Your body adapts to the type of training you do. This is called the SAID principle, which is short for Specific Adaptations to Imposed Demands. In simple terms, SAID means you are fit for what you do.
So, to be a better runner, you need to head out and do plenty of running. Conversely, to get stronger, you must perform workouts that tax your strength, such as lifting heavy weights.
However, it’s not enough to train specifically for your goals; your workouts also need to be progressive, meaning they gradually become harder over time. Doing the same workout over and over is a good way to maintain your current fitness or strength, but it won’t move you forward.
To continue progressing and avoid training ruts and plateaus, you must learn how to manipulate the so-called training variables. These are the modifiable elements of your workouts. Adjusting these variables means you can gradually turn up the intensity of your workouts to continue making progress.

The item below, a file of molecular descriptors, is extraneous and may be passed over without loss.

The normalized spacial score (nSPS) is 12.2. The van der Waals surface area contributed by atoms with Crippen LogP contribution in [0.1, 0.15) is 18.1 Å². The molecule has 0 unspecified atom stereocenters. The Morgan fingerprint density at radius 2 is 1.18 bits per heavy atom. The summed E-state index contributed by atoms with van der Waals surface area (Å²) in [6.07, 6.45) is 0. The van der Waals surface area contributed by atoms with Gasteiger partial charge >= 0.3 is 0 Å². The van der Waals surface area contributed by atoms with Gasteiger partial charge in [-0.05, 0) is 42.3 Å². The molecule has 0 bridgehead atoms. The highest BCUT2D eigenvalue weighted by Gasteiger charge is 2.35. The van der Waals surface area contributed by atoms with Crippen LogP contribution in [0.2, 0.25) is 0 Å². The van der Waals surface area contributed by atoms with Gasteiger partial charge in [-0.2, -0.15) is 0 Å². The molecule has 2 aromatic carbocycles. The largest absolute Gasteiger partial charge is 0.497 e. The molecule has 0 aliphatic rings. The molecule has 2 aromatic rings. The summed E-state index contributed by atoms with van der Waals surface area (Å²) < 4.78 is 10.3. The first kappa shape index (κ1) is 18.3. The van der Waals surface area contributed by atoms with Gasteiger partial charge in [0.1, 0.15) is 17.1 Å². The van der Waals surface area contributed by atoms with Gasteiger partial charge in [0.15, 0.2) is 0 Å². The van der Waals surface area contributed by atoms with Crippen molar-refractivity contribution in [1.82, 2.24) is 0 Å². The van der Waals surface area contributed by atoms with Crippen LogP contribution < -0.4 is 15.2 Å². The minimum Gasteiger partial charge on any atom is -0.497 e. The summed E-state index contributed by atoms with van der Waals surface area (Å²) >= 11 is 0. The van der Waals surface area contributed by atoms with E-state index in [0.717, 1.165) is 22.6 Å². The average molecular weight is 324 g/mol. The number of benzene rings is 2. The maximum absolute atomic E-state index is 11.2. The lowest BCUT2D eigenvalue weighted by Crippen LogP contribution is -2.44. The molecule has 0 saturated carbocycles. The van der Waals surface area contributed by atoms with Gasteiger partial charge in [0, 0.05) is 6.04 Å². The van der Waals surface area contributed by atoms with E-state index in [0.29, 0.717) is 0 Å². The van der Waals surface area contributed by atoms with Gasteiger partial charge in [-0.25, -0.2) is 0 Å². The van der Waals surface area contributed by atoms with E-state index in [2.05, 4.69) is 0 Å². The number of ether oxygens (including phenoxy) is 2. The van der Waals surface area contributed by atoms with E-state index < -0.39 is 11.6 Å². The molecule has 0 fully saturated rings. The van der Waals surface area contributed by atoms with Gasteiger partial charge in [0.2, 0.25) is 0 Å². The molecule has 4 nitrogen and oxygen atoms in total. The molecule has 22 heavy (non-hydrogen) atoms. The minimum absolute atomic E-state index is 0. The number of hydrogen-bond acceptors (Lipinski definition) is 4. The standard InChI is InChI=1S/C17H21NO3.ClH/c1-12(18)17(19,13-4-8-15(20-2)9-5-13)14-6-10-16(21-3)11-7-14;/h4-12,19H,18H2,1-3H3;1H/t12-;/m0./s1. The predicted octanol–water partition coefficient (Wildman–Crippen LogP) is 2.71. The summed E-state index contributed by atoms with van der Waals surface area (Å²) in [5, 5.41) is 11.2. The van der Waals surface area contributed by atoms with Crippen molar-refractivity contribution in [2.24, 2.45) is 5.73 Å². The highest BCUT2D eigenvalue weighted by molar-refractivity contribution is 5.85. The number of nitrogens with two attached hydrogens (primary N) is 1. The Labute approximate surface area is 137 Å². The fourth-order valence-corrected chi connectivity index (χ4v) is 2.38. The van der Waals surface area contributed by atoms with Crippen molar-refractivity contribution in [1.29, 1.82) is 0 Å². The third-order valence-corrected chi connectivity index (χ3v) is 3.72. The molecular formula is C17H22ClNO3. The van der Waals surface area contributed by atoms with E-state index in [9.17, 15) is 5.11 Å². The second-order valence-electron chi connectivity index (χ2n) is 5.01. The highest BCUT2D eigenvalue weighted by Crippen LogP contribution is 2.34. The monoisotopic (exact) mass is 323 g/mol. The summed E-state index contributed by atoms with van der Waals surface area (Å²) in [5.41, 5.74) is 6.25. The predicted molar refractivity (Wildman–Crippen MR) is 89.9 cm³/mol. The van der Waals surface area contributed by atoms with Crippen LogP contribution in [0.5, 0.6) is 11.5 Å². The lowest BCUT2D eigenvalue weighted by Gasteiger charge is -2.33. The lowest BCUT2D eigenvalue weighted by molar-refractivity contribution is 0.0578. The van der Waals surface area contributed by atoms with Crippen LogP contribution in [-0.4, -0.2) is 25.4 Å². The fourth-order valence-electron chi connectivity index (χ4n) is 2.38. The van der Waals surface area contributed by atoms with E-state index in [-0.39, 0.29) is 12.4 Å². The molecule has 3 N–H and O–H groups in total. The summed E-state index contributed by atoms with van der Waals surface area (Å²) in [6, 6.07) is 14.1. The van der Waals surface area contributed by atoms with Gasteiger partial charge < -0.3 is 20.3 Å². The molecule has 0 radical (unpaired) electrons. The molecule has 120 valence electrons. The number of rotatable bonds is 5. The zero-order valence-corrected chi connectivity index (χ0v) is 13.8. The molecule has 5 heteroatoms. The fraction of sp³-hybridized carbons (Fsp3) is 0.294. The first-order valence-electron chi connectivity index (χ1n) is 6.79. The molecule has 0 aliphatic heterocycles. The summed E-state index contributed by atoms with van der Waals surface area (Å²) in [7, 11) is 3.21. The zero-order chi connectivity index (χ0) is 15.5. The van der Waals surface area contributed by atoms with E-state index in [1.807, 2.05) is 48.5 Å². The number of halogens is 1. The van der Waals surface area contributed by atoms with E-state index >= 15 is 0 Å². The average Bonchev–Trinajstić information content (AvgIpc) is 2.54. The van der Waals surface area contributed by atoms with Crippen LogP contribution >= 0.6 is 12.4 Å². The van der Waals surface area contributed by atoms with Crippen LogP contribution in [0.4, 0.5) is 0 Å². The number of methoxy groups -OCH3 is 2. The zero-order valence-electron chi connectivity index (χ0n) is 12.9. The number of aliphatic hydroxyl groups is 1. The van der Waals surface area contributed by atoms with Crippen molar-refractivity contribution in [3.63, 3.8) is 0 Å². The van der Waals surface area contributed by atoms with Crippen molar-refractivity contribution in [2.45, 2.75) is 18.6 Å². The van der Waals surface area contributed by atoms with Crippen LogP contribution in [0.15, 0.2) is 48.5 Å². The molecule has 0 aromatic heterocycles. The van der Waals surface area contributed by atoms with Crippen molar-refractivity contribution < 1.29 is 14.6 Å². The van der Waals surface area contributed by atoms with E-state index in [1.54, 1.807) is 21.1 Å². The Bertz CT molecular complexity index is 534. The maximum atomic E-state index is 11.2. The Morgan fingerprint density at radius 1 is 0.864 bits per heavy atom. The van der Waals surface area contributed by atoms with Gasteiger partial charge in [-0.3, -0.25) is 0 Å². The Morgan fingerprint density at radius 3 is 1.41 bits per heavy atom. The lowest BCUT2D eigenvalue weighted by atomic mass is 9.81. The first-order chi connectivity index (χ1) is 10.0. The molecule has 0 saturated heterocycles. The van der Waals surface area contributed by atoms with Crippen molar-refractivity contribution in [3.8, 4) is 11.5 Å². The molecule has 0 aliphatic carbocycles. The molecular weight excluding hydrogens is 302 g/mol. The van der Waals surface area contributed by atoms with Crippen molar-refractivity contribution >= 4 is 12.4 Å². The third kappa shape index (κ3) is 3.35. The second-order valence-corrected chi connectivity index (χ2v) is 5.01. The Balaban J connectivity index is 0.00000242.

The main training variables for strength and muscle building are:
- Training frequency
- Reps per set
- Number of sets per exercise
- Number of exercises per muscle group
- Length of rest between sets
- Choice of workout equipment
- Choice of training split
- Choice of exercises
Using these variables, you can create an infinite number of workouts and training programs to maintain your progress.
There is another variable you can manipulate – time under tension, or TUT for short. In this guide, we reveal what TUT is, how to use it, and reasons for and against TUT-based training.
What is Time Under Tension?
Time under tension (TUT) is the time your muscles are working during a set. TUT is intrinsically linked to your training tempo, which is the speed at which you perform your reps.
For example, if you do ten reps and take two seconds to raise the weight and two seconds to lower it, each rep will take four seconds, giving you a TUT of 40 seconds. So, providing you do the same number of reps, if you speed up, your TUT will be less, and if you move more slowly, your TUT will increase.